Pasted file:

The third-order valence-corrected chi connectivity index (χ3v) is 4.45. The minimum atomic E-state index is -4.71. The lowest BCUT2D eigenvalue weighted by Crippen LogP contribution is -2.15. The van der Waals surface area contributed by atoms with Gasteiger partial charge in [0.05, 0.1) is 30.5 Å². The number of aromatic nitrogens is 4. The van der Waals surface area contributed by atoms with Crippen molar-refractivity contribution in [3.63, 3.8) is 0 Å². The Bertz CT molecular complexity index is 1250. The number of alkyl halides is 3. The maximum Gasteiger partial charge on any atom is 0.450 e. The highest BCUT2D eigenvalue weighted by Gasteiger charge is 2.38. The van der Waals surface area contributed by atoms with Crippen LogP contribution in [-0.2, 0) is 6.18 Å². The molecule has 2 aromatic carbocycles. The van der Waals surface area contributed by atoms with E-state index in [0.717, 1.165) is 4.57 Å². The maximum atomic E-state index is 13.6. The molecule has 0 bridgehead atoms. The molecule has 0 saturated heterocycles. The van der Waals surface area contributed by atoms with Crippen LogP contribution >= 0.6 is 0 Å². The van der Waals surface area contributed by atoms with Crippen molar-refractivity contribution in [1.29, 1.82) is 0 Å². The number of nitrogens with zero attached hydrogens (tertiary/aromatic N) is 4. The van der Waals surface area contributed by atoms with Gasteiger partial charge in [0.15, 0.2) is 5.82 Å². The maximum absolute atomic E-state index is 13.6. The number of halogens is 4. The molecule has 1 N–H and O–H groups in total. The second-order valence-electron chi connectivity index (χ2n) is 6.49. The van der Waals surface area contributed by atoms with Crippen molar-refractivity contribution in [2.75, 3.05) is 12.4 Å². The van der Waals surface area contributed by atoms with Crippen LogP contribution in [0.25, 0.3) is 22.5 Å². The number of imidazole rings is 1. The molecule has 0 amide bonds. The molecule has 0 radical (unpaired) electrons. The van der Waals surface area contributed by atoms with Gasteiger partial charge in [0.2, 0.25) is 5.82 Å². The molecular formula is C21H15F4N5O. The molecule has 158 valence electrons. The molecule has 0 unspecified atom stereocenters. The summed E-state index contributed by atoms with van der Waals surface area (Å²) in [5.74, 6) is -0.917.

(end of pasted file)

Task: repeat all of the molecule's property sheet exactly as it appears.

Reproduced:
The third-order valence-corrected chi connectivity index (χ3v) is 4.45. The minimum atomic E-state index is -4.71. The lowest BCUT2D eigenvalue weighted by Crippen LogP contribution is -2.15. The van der Waals surface area contributed by atoms with Gasteiger partial charge in [0.05, 0.1) is 30.5 Å². The number of aromatic nitrogens is 4. The van der Waals surface area contributed by atoms with Crippen molar-refractivity contribution in [3.63, 3.8) is 0 Å². The Bertz CT molecular complexity index is 1250. The number of alkyl halides is 3. The maximum Gasteiger partial charge on any atom is 0.450 e. The highest BCUT2D eigenvalue weighted by Gasteiger charge is 2.38. The van der Waals surface area contributed by atoms with Crippen LogP contribution in [-0.2, 0) is 6.18 Å². The molecule has 2 aromatic carbocycles. The van der Waals surface area contributed by atoms with E-state index in [0.717, 1.165) is 4.57 Å². The maximum atomic E-state index is 13.6. The molecule has 0 bridgehead atoms. The molecule has 0 saturated heterocycles. The van der Waals surface area contributed by atoms with Crippen LogP contribution >= 0.6 is 0 Å². The van der Waals surface area contributed by atoms with Crippen molar-refractivity contribution in [1.29, 1.82) is 0 Å². The number of nitrogens with zero attached hydrogens (tertiary/aromatic N) is 4. The van der Waals surface area contributed by atoms with Gasteiger partial charge in [0.15, 0.2) is 5.82 Å². The maximum absolute atomic E-state index is 13.6. The number of halogens is 4. The molecule has 1 N–H and O–H groups in total. The second-order valence-electron chi connectivity index (χ2n) is 6.49. The van der Waals surface area contributed by atoms with Crippen molar-refractivity contribution in [2.75, 3.05) is 12.4 Å². The van der Waals surface area contributed by atoms with Crippen LogP contribution in [0.25, 0.3) is 22.5 Å². The number of imidazole rings is 1. The molecule has 0 amide bonds. The molecule has 0 radical (unpaired) electrons. The van der Waals surface area contributed by atoms with Gasteiger partial charge in [0.2, 0.25) is 5.82 Å². The molecular formula is C21H15F4N5O. The molecule has 158 valence electrons. The molecule has 0 unspecified atom stereocenters. The summed E-state index contributed by atoms with van der Waals surface area (Å²) in [5.74, 6) is -0.917.